A House of Tribes for Iraq
Friday, April 25, 2008; 5:16 PM
Many western notions of governance may be struggling to take hold in Iraq, but one that deserves a close look is the effort to create what would amount to a unique upper legislative body: The House of Tribes.
Iraq has over 100 tribes, some of whose roots trace back a thousand years. While modernization and urbanization have eroded tribal affiliations, tribal loyalties remain a bedrock of Iraqi society. Indeed, tribal affinities may matter as much as national, ethnic or religious identities.
Tribal influences in Iraq have a greater longer-term effect than religion in many parts of the country. The Iraqi tribes, with tens of thousands of members, are based on lineage. They are concentrated in parts of Iraq, yet branch across to Syria, Jordan, Lebanon and the Gulf region, including the United Arab Emirates.
The phenomenon of globalization might well have left tribes on the ash heap of history -- yet tribes have instead been empowered by it. They are becoming stronger and more potent players across regional transnational lines. Iraqi tribes, as with tribes elsewhere in the region, operate across borders -- in the Levant and on the Arabian Peninsula.
Tribes have historically been part of the political milieu, but not in ways familiar to the Western imagination. Western understanding of governance is not the same as the tribal effort to bring together the entire nation under a unified government via many tribal interlocutors. Tribes have been one of the most important components of Iraqi society and politics since well before Baathism, and traditionally tribal elders have sought governance from within, not imposed from outside. Today, they search for a more important role to play in a democratically nascent Iraq.
Tiny steps are already being taken. The tribal Awakening Council -- a group of like-minded tribal leaders -- was created in Anbar province in 2006, empowering tribes to fight al-Qaeda. Indeed, tribal leaders are an important component in the war on terror and insurgency. Al-Qaeda was pushed out of Anbar by tribes, and the U.S. should not commit the same mistake because Salafi jihadists failed to understand tribal affinity among the Iraqi populace.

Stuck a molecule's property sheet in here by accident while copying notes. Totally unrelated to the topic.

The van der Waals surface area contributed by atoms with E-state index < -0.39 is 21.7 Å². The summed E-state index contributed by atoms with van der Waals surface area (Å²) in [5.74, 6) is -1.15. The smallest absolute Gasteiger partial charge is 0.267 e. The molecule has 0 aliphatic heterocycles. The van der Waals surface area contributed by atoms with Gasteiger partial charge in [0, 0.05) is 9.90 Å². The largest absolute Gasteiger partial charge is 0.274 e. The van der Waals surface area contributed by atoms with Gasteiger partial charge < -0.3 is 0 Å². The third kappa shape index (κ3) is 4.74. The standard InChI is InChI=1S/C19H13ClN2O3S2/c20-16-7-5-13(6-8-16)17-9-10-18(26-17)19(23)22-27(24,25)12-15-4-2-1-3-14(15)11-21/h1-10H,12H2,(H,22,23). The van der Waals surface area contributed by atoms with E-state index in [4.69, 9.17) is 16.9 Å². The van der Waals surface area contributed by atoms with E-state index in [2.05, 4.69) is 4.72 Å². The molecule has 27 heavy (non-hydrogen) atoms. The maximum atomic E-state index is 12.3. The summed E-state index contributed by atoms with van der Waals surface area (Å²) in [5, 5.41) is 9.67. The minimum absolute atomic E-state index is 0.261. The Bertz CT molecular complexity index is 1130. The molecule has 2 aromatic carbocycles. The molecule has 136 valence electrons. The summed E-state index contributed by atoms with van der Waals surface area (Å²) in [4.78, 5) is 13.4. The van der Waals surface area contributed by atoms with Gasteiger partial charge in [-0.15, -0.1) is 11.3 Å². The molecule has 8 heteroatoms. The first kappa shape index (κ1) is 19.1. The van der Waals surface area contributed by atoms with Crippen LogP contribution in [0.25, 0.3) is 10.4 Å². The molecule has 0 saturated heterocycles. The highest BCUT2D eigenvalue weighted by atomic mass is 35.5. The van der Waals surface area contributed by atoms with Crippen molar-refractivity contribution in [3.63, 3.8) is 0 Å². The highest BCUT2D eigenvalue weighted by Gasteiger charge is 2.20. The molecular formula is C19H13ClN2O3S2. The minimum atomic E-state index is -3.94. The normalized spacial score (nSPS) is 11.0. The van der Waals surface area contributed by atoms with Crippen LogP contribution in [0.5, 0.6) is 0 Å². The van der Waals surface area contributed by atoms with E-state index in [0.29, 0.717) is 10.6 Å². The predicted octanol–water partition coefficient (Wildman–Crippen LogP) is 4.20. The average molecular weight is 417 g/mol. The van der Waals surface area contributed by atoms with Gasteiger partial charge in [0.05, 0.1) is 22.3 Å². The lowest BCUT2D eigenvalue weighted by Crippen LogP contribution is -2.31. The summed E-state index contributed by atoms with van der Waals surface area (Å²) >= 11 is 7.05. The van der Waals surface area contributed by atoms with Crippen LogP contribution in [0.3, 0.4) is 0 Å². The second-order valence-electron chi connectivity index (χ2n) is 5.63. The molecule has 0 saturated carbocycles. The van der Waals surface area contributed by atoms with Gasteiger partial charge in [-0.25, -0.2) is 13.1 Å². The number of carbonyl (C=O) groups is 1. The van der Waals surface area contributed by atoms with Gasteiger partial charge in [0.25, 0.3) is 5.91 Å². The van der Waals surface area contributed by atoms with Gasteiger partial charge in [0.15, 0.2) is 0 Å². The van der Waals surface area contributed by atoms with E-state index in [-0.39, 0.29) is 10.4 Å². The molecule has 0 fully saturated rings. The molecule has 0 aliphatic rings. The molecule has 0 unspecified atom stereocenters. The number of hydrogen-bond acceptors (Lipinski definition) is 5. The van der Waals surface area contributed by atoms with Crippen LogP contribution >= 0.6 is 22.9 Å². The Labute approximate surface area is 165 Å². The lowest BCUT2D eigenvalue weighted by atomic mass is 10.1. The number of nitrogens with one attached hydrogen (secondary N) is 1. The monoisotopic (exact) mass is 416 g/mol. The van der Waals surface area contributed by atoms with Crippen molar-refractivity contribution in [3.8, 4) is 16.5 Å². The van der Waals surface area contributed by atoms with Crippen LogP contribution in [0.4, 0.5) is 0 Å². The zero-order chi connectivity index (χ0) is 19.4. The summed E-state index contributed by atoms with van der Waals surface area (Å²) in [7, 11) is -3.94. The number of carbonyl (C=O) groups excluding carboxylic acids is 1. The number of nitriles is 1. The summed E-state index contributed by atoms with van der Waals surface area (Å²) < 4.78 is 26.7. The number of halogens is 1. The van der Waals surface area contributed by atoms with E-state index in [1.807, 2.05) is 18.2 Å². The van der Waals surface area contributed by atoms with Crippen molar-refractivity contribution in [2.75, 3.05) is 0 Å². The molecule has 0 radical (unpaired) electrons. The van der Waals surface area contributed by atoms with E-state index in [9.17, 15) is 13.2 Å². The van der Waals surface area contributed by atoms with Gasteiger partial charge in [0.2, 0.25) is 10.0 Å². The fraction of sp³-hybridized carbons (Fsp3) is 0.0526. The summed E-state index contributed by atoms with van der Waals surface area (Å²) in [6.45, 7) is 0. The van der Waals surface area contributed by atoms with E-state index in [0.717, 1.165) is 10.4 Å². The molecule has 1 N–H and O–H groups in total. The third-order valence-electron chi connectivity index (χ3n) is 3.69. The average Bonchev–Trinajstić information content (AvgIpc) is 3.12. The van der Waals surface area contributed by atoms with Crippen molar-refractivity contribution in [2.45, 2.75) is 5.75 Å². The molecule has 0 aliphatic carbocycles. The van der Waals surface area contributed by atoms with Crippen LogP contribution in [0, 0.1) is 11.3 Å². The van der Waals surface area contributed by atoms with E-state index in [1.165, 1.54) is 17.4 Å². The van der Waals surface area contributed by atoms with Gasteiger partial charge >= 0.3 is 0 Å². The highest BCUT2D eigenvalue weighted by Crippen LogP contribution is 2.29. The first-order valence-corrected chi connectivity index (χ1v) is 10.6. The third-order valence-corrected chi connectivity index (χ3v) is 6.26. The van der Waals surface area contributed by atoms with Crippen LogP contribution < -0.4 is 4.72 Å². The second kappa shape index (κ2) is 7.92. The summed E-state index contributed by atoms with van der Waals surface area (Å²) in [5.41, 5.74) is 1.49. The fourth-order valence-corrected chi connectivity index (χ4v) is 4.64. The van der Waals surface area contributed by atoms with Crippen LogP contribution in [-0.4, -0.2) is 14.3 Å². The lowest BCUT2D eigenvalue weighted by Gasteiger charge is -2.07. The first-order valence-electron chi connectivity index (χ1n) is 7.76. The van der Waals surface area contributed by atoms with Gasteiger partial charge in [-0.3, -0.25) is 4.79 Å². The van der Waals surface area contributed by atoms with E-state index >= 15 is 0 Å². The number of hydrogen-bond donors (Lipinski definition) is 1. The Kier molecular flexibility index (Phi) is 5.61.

But to honestly fight this fight, all tribes must be part of the Iraqi political process. Currently, the Iraqi tribal diaspora throughout the Levant and the Arabian Peninsula is left out. Some tribal leaders who are not in the Awakening Council were part of the insurgency in the past. They might again take up arms against multinational and Iraqi forces if they are not brought into the political and economic process soon.
The Iraqi government needs a nudge to work with tribes from all communities and ethnicities. Our proposal envisions revamping the Iraqi constitution to create a federal branch with two houses: a lower house comprised of all political parties and dealing with daily political, social and economic issues; and a higher House of Tribes, based on tribal affiliations, not provinces. This would introduce a check and balance system that would benefit all Iraqis and set the stage for pure Iraqi reunification. The governance scope of this higher body would be the same as the lower.
Tribal leaders should not be defined by geographic location but by their constituencies. Each tribe should have an equal number of representatives. In recent discussions with regional Iraqi tribal elders, Sunni and Shiite tribes sought a compact that would end violence and promote stability. They see other Gulf Arab countries, specifically the United Arab Emirates, as a model for federal development. Such an effort could enhance U.S. policy towards Iraq by diminishing the notion that Washington is taking sides.
Overall, a balance of power is missing from Iraq today, making the government weak. The Awakening Council is a first step, but not a long-term solution, because it is only a temporary entity, and is not fully inclusive. This contributes to splits and conflicts among tribes. Creating an institution for tribal leaders would provide them an incentive to participate in the political process and open the door to full integration of tribal forces into the Iraqi security and police forces. A House of Tribes could usher in a form of democracy, unique to Iraq, which heals and brings peace.
Theodore Karasik and Ghassan Schbley are RAND analysts.